It`s not surprising that Amazon are happy with the "it`s great, buy it now!" reviews; despite them being relatively unhelpful (although even that would be helpful with some products, I suppose...I just can`t think of anything that that description would help address any concerns I have). These are almost always 5*, which can`t hurt if people are just looking at the related items page, not the specific product. I`m not a fan of "How can I review it? It hasn`t arrived"-style reviews either, and I am surprised Amazon isn`t stronger on this, as it brings the overall star-rating down and makes some difference to potential sales of the specific item, maybe? Even then, buyers will probably just buy an alternative, so it doesn`t really affect Amazon profits.

At least people are involved and engaged, and I can`t imagine that there is any other reason to have such forums as these and the review options. Whilst I`m doing this, I can`t be shopping elsewhere! So my conclusion would be whilst there is a valid point to this discussion, we are all currently enjoying a golden age of compromise with regards to reviews, and life; where everyone is slightly unhappy with things :)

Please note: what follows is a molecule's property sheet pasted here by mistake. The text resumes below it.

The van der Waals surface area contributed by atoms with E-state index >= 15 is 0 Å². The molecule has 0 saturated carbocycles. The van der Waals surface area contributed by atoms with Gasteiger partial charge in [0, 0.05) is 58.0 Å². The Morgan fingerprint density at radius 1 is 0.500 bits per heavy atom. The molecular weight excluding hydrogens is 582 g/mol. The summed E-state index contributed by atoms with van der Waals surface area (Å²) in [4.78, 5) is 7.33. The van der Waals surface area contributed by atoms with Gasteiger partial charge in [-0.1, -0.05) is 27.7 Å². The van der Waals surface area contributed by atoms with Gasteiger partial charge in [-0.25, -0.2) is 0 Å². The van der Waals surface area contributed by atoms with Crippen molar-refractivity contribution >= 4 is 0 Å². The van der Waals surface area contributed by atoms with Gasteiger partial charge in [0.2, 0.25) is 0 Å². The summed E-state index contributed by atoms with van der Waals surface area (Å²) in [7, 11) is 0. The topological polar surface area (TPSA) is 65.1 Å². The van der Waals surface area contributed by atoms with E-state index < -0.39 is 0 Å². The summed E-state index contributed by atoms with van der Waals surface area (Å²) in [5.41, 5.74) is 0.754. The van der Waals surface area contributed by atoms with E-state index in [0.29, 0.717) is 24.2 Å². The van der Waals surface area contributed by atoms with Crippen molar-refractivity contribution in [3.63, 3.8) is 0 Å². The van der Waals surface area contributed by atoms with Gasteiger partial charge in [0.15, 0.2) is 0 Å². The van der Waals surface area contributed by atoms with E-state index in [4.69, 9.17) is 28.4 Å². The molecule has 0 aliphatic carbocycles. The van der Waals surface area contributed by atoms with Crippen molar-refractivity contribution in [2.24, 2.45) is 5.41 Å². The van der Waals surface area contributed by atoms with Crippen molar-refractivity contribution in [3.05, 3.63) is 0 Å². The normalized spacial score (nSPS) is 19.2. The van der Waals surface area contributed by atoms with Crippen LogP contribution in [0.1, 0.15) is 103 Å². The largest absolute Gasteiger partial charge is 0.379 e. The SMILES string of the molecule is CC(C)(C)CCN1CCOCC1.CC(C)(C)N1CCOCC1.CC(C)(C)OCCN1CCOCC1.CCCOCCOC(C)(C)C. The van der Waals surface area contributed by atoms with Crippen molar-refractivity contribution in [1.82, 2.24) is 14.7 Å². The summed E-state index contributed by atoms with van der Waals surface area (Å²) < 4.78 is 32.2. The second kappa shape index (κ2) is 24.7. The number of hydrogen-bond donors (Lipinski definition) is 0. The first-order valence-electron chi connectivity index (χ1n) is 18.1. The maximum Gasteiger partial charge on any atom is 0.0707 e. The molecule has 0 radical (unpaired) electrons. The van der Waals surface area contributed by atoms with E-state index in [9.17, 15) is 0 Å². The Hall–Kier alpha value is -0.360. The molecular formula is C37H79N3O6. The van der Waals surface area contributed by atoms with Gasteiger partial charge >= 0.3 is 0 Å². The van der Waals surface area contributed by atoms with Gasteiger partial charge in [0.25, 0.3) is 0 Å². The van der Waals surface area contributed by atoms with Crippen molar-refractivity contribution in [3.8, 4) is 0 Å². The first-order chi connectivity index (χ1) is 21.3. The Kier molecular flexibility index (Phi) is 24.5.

Posted on 22 Sep 2011 17:41:00 BDT
Last edited by the author on 22 Sep 2011 19:29:13 BDT
The Truth says:
S.A.M/Agma:
I'm not suggesting it - but I think a Maximum word count would have a greater impact on review quality. Some reviews are way too long and I stop reading, and having a maximum word count would focus the reviewer and tighten up writing.

It would force you to include only the best points and consider every word... mind you that's what I have to do on the day to day, so it would also take a lot of the enjoyment out of it. For me at least anyway.